On March 2, 1867, Congress made $10,000 available for building a lighthouse “on a proper site at Trowbridge Point,” roughly a mile east of the mouth of Thunder Bay River. When the Lighthouse Board submitted an estimate for a lighthouse to guide mariners into Thunder Bay and mark the mouth of Thunder Bay River, it was believed the proper site was Trowbridge Point, but subsequent examination determined the best location would be right at the river’s mouth. At the request of the Lighthouse Board, Congress passed an act on July 20, 1868 allowing a change in the location of the lighthouse.
On June 23, 1874, Congress provided $20,000 for a lighthouse at the mouth of Thunder Bay River provided “that all tolls on vessels entering or leaving the river shall be abolished after the light-house is completed.” The Lighthouse Board established a temporary light atop a cluster of piles on September 20, 1875, and it appears that around this time the government took control of the river entrance as an act passed on August 14, 1876 provided for the channel to be dredged to a depth of thirteen feet and a width of 200 feet.
Work on a permanent lighthouse began in 1877 with the placement of a forty-five-foot-square crib in line with the existing pier on the north side of the river. An open frame tower, which measured forty-four-and-a-half-feet from its base to the focal plane of its lantern room, was completed atop the crib in July. Starting on August 18, 1877, a fixed red light was exhibited from a sixth-order Fresnel installed in the lantern room of this white tower.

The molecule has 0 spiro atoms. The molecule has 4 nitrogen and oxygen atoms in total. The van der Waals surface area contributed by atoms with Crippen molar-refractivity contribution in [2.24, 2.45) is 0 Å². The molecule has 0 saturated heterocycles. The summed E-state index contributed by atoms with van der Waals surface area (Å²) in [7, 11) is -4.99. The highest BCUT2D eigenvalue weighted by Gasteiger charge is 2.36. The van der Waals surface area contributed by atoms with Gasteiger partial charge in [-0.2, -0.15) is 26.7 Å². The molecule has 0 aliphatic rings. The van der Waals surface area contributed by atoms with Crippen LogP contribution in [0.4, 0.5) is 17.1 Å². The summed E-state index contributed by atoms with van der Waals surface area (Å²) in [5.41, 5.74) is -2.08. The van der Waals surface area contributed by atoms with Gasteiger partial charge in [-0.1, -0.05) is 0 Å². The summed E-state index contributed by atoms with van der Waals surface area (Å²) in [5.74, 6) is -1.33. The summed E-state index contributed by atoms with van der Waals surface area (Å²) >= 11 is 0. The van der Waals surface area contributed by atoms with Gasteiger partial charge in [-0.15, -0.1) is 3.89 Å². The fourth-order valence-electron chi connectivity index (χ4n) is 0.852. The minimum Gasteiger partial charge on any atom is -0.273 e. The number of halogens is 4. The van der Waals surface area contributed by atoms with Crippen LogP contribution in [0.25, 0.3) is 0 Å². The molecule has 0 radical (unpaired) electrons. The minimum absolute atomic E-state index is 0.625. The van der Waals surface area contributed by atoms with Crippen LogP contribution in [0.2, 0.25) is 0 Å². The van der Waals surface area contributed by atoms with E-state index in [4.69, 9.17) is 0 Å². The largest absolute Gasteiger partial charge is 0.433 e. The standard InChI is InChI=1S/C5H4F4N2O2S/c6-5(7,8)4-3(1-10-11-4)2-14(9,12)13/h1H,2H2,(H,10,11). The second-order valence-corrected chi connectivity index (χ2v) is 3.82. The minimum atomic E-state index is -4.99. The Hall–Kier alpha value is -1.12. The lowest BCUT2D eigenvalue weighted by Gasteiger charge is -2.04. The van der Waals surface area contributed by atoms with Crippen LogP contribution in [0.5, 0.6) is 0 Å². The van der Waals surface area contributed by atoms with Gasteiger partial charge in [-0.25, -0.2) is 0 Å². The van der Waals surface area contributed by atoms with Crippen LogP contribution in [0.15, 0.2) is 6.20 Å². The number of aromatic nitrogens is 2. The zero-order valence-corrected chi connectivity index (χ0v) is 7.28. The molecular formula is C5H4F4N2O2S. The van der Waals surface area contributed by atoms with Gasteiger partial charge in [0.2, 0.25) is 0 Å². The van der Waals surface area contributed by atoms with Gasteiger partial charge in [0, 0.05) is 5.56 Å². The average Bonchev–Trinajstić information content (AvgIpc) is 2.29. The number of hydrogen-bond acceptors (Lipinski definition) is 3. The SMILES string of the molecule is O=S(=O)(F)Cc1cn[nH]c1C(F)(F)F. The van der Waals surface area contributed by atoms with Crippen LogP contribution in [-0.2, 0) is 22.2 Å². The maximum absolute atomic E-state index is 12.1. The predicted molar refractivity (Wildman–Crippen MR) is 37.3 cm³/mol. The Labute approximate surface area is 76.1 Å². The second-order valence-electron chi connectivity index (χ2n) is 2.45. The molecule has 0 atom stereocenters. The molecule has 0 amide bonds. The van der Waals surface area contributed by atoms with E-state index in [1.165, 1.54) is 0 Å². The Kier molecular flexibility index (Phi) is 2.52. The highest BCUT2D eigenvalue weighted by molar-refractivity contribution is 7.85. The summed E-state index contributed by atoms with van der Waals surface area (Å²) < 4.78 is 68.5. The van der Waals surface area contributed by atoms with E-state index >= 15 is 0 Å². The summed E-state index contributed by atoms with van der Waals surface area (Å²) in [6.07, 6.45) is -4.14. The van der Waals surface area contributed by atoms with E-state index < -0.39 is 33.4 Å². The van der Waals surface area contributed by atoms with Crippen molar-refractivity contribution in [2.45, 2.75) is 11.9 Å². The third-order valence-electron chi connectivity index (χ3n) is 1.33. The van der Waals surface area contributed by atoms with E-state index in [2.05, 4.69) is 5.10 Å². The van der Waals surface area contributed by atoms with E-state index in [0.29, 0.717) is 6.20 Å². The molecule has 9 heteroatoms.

A city lot, measuring 66 by 132 feet and located roughly 1,500 feet from the lighthouse, was purchased in June 1877 for a keeper’s dwelling. Enoch G. Howard, who had been hired in 1875 to tend the temporary light and had previously worked as a boot and shoe maker, was the first keeper to take up residence in the six-room, frame dwelling. The dwelling was painted white, and a brown barn and white privy were located nearby.
On July 12, 1888, the lighthouse was destroyed in a fire that also claimed the sixth-order lens, lantern room, and all supplies that were stored in the tower. The woodwork of the crib and the bridge that led to the adjoining pier were also burned. The fire started at the H.R. Morse sawmill and claimed around two hundred houses in town along with three million feet of lumber on Gilchrist’s dock. As the dock collapsed, large burning logs fell into the water and set fire to the lighthouse as they drifted out into the bay. By great exertion, Keeper Howard was able to save his dwelling along with the oil and supplies that were stored there.
A temporary light was exhibited from a mast at a level of twenty-five feet above the lake while a new lighthouse and crib were being built. The second tower stood was eighteen feet square at its base and rose to a height of fifty feet. A lantern room, removed from the abandoned lighthouse at North Point in Milwaukee, was refurbished at the lighthouse depot and placed atop the new Alpena Lighthouse. A fourth-order lens, intended for the lighthouse at Two Harbors, Minnesota, was redirected temporarily to Alpena, where it was placed in operation on October 1, 1888. A sixth-order lens took the place of the fourth-order lens in April 1889.